UNION, N.J. –– High-achieving math and science students from high schools throughout New Jersey spent much of their summer vacation at Kean University, doing hands-on research in areas ranging from analytical chemistry to computational mathematics.
The 55 students, all of whom plan to pursue an education in STEM fields, spent six weeks in the Group Summer Scholars Research Program held at the New Jersey Center for Science and Technology (NJCSTM.) They attended seminars; worked with faculty mentors and research assistants; and ultimately, presented posters on topics they worked on.
Afterwards, many said they would consider returning to Kean as college students.
“This was definitely valuable. If I do come here, I’ll be able to go straight into research,” said Tyra Redwood, 16, of Long Branch, a junior at Voyagers’ Community School in Eatontown. Tyra, who wants to be a doctor, took the 6:35 a.m. train from Long Branch every morning to get to Kean for the program. Her research team worked on using medicinal chemistry to battle cancer.
The students were selected from among 173 applicants. In addition to excelling in math and science, nearly half came from diverse backgrounds, and almost 40 percent received financial aid or scholarships to offset the program’s tuition.
At Kean, they were divided into small research teams paired with faculty mentors and research assistants. At the end of the program, families were invited to a closing ceremony and luncheon, where they watched students present their research and findings.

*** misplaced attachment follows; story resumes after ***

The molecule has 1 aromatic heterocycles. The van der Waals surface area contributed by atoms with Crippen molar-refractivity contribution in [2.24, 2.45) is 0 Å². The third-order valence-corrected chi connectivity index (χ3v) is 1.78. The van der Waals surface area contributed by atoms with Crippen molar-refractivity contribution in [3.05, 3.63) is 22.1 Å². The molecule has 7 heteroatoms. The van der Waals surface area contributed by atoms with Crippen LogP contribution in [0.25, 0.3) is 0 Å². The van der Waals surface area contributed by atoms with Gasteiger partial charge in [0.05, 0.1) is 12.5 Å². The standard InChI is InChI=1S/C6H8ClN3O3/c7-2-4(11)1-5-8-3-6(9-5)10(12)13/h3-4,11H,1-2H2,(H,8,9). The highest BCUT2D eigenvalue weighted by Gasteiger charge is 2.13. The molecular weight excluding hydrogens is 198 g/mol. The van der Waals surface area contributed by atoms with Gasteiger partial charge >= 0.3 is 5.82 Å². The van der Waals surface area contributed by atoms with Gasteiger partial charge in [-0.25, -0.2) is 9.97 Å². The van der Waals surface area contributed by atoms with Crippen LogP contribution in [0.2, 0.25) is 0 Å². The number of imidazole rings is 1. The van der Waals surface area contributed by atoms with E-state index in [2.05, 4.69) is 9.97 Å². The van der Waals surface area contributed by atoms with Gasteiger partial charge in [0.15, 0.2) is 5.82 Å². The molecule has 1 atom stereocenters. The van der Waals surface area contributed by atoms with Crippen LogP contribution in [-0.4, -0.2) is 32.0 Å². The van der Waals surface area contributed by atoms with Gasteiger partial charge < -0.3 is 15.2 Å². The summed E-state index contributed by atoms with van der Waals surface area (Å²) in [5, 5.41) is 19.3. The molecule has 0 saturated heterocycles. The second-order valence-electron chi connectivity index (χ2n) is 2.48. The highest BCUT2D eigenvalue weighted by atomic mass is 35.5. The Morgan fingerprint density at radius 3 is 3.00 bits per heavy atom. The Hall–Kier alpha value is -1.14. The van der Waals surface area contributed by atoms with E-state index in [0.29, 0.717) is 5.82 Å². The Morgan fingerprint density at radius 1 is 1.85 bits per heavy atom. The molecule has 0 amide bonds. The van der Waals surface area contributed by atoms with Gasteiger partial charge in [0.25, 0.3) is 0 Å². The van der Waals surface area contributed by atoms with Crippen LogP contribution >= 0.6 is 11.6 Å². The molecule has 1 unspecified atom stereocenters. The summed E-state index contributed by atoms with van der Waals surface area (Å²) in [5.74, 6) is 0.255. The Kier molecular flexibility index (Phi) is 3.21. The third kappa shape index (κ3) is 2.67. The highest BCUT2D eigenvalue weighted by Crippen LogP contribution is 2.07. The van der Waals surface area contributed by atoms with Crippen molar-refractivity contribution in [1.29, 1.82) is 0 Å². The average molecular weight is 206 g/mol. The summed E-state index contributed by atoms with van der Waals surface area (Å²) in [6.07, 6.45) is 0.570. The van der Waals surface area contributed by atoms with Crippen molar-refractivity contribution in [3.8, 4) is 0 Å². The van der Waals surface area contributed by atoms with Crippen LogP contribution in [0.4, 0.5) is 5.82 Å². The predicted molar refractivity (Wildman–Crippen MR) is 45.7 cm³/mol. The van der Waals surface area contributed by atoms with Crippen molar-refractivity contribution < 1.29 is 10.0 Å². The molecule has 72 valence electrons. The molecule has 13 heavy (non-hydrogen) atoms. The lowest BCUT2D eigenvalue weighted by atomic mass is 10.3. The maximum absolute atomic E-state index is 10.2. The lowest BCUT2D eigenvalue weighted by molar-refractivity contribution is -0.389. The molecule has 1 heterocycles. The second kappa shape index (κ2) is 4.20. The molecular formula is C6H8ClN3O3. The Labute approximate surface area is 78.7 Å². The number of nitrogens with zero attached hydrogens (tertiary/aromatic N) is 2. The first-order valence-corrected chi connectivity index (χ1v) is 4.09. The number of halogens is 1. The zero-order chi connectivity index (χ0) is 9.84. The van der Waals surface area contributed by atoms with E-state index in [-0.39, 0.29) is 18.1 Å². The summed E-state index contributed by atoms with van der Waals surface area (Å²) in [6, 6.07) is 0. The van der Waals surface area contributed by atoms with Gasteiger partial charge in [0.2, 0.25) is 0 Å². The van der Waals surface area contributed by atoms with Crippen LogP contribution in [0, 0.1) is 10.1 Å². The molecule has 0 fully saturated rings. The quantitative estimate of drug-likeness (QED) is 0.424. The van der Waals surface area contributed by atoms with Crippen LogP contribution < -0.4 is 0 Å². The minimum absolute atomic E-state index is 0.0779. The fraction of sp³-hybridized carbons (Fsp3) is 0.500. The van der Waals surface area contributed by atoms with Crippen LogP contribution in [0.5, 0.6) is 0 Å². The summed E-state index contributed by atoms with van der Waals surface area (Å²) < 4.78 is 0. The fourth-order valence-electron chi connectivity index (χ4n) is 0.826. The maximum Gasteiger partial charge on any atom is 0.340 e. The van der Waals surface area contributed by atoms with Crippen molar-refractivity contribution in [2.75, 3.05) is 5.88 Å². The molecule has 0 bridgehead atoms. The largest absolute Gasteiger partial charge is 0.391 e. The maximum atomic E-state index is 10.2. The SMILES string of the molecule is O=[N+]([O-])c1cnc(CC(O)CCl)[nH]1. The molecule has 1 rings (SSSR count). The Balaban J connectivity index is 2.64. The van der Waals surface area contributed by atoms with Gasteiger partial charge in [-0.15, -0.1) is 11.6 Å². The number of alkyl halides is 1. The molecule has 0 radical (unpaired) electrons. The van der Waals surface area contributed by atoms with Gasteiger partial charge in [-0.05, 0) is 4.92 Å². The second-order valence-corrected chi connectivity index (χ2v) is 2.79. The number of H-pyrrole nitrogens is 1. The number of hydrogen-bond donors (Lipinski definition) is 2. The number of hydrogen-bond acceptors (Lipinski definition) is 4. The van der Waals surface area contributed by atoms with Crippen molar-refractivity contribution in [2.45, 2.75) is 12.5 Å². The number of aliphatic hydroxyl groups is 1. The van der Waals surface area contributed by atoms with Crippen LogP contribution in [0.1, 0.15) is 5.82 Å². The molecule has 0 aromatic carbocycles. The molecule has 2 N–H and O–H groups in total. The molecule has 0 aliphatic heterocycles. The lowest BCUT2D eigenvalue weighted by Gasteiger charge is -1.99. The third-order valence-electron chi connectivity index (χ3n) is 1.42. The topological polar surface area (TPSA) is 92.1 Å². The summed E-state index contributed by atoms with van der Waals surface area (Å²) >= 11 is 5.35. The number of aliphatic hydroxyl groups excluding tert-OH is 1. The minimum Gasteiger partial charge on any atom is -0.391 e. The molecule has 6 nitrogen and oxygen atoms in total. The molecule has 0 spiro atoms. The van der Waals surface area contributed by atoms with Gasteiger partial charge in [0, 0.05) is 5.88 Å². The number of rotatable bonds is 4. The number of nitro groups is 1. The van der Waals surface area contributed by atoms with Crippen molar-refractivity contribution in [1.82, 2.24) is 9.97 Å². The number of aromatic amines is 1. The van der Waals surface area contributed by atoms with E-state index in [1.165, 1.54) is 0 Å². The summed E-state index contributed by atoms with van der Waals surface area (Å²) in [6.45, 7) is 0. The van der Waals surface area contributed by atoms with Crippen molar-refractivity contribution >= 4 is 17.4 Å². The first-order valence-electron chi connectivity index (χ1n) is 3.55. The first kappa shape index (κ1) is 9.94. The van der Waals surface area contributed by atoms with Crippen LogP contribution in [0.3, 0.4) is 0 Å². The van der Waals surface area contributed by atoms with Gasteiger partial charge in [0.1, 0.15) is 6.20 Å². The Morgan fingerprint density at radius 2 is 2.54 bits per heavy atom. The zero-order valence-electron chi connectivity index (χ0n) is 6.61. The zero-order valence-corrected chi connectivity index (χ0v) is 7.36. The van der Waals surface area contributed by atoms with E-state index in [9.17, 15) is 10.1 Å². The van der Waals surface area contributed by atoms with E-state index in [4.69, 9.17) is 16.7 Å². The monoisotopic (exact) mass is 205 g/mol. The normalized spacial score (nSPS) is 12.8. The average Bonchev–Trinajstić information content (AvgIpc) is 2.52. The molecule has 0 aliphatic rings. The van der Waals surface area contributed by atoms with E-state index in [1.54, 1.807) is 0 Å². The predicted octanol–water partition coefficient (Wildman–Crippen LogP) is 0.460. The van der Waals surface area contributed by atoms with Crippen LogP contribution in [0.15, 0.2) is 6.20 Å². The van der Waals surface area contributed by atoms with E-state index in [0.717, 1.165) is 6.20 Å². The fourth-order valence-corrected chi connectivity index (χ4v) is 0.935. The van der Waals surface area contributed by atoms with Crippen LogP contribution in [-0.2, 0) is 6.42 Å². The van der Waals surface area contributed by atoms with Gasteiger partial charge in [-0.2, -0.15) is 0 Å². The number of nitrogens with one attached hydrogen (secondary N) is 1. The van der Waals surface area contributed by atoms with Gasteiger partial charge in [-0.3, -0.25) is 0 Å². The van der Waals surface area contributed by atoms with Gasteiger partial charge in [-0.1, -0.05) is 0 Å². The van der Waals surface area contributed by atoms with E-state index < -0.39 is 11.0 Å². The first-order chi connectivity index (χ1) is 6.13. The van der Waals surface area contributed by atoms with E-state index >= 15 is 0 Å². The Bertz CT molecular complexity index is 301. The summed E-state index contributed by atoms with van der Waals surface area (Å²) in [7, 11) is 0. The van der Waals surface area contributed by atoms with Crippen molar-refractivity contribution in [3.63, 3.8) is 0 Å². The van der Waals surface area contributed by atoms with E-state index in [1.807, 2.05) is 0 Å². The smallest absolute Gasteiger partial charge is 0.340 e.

“This program does more than just ignite the spark of interest in STEM. It helps students understand the depth of knowledge and creativity that goes into solving complex problems,” said NJCSTM Associate Dean for Research Michael J . Tocci, Ph.D. He added that by the end of the six weeks, students are “truly knowledgeable” about their research.
“It opens students’ eyes and imagination to what real scientific discovery is about,” Tocci said.
Research ranged from using artificial intelligence to predict crime and arrests, to employing bioanalytical techniques to study plants that show medicinally essential properties. Many students said it went well beyond what they’re used to in high school.
Stanley Zhu, 16, of Whippany Park High School, and Rahul Shah, 16, of Belleville High School, used NASA data to develop a virtual reality application that visualized the location of the 2019 solar eclipse. “It was fascinating. In a normal classroom, you never go this in-depth,” Stanley said.
Family members listened intently and took pictures as they watched their students present at the program’s closing day ceremony.
“Everyone is so proud of him,” said Drashti Shah, 27, of Belleville, who watched her brother, Rahul. “Now he knows what he wants to study in the future.”
NJCSTM Managing Assistant Director Marianne Gass said the program has grown since it began in 2015, and several high school students who completed the summer program have enrolled as students at Kean.
She added that the Kean graduate and undergraduates who serve as research assistants benefit as well, gaining experience by leading and working with the younger students. “It’s something they can put on their resume,” she said.